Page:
How did sugar come to be so ubiquitous, and why do we continue to eat it even while knowing it is bad for us? This week we will discuss the way a single commodity such as sugar or coffee might be used to reveal complex entanglements. The history of the trans-Atlantic slave trade and the use of indentured South Sea islander labour in the Queensland sugar fields; the spread of sugar into a nutritionally deficient English working diet; the use of sweetness to mark the new rhythms of industrial capitalism and the boundary between work and rest; the current status of sugar in Western diets are all intertwined in our exploration of the sweet stuff. In the second half of the lecture we will turn our attention to the rise of cafe culture and the way food preferences express and reflect social class; the nature of the relationship between rural coffee growers and urban consumers; globalisation, commodity chains and debates about economic regulation of global markets. 

Required Reading

  • Sidney Mintz, excerpts from Sweetness and Power. The Place of Sugar in Modern History, New York. Penguin, 1988.
  • William Roseberry, The Rise of Yuppie Coffees and the Reimagination of Class in the United States, in J. L. Watson and M. L. Caldwell (eds) The Cultural Politics of Food and Eating, USA, UK, Australia: Blackwell Publishing, 2007, 122-143.
  • Pierre Bourdieu, excerpts from The Habitus and the Space of Life-Styles, In Distinction: A Social Critique of the Judgment of Taste, Cambridge, MA: Harvard University Press, 1984, 183-186; 193-20.

Extended reading:

  • Alison James, The Good, the Bad and the Delicious: the Role of Confectionery in British Society, Sociological Review, vol. 38, 1990, 666-688. 
  • Paige West, Making the Market: Specialty Coffee, Generational Pitches, and Papua New Guinea. Antipode, 2010, Vol.42, no. 3, 690-718.
  • James Carrier, Protecting the Environment the Natural Way: Ethical Consumption and Commodity Fetishism, Antipode, 2010, vol. 42, no. 3, 672–689.
  • Film:  Black Gold: Wake up and smell the coffee (2007) Marc and Nick Francis.

Week 6. High Food, Low Food, Fast Food, Slow Food

Wednesday April 5

This week will move forward in time from the early emergence of industrial capitalism to the rise of the industrialised global food system in the post WW2 period. We will cover the centrality of corn in the American food chain, the rise of fast food, and industrialised methods of animal slaughter. We will also talk about the labour practices associated with industrialised food production, focussing on Australia's Seasonal Workers Program. In the second half of the lecture, we shift our attention to various food movements that have emerged as a response to this system. What is the relationship between pleasure, eating and time, according to the Slow Food movement? And why does Julie Guthman, a critic of both the industrialised food system and the organic movement, describe the alternative food movement as 'unbearably white'?

Required reading:

  • Timothy Pachirat, excerpts from Every Twelve Seconds: Industrialized Slaughter and the Politics of Sight. New Haven and London: Yale University Press, 140-161
  • Michael Pollan, The Meal, In The Omnivore’s Dilemma. England: Penguin Books, 2007,109-119.
  • Julie Guthman, Can't Stomach It: How Michael Pollan et al. Made Me Want to Eat Cheetos. Gastronomica vol. 7, 2007, 75-79.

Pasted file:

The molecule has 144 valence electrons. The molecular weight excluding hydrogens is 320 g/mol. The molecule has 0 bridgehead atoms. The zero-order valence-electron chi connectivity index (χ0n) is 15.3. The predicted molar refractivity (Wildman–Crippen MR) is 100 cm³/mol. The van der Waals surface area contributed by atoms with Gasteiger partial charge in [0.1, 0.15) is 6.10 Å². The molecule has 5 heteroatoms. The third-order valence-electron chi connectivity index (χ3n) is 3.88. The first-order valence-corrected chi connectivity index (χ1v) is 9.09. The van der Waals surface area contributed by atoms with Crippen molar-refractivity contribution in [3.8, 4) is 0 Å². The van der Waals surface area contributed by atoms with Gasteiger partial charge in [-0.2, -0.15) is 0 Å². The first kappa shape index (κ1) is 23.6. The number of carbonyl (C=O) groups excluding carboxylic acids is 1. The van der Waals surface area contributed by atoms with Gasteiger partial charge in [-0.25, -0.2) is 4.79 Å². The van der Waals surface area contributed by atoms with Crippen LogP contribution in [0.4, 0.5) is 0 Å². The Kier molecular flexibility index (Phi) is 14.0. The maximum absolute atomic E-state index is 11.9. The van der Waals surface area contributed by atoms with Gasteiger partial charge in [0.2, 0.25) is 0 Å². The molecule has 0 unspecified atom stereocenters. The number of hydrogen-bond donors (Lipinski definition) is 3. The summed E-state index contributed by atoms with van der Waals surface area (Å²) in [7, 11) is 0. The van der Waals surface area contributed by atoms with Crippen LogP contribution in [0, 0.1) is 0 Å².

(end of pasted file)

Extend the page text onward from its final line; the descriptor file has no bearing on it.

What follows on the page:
Further reading:

  • Donald Stull and Michael Broadway, Chicken Little, Chicken Big: The Poultry Industry, In Slaughterhouse Blues: The Meat and Poultry Industry in North America, Wadsworth, Belmont, CA, 2013, 42-61.
  • Dylan Clark, The Raw and the Rotten: Punk Cuisine, Ethnology, vol. 43, no. 1, 2004, 19-31
  • Alison Leitch, Slow Food and the Politics of 'Virtuous Globalization', In David Inglis and Debra Gimlin (eds) The Globalization of Food. Oxford: Berg, 2009, 45-64.
  • Julie Guthman, Bringing good food to others: investigating the subjects of alternative food practice. Cultural Geographies, vol. 15, 2008, 431-447.

Week 7. Obesity: public health problem, source of 'fat pride', cause of 'slow death'?

Wednesday April 12

Since the 1990s, the Australian media has talked of an obesity crisis. We will discuss various lenses through which to view these bigger bodies and (through which people with bigger bodies view themselves). Curves, fat, cellulite - all are attributed different status across cultures and within cultures. Honing in on Australia, we will canvass a public health perspective; the issue of socio-economic disadvantage, urban lives and the unequal distribution of obesity related illness across geographic spaces; the rise of a 'fat pride' movement, which challenges fat shaming and reclaims a range of body sizes as a source of beauty and pleasure; and cultural theorist Lauren Berlant's notion of 'slow death'.  

Required reading:

  • Murray, Samantha. The 'Normal' and the 'Pathological': 'Obesity' and the Dis-eased 'Fat' Body, in The Fat Female Body. New York: Palgrave Macmillan, 2008, 44-68. 
  • Yates-Doerr, Emily.  The Weight of the Self: Care and Compassion in Guatemalan Dietary Choices, Medical Anthropology Quarterly, Vol.26(1), 2012, 136-158.
  • Lauren Berlant, Slow Death (Sovereignty, Obesity, Lateral Agency), Critical Inquiry, vol. 33, no. 4, 2007, 754-780.

Further reading:

  • Megan Warin et al.  Short horizons and obesity futures: Disjunctures between public health interventions and everyday temporalities, Social Science & Medicine, Vol.128, 2015, .309-315.

April 11-28: Mid-semester recess, no lectures or tutorials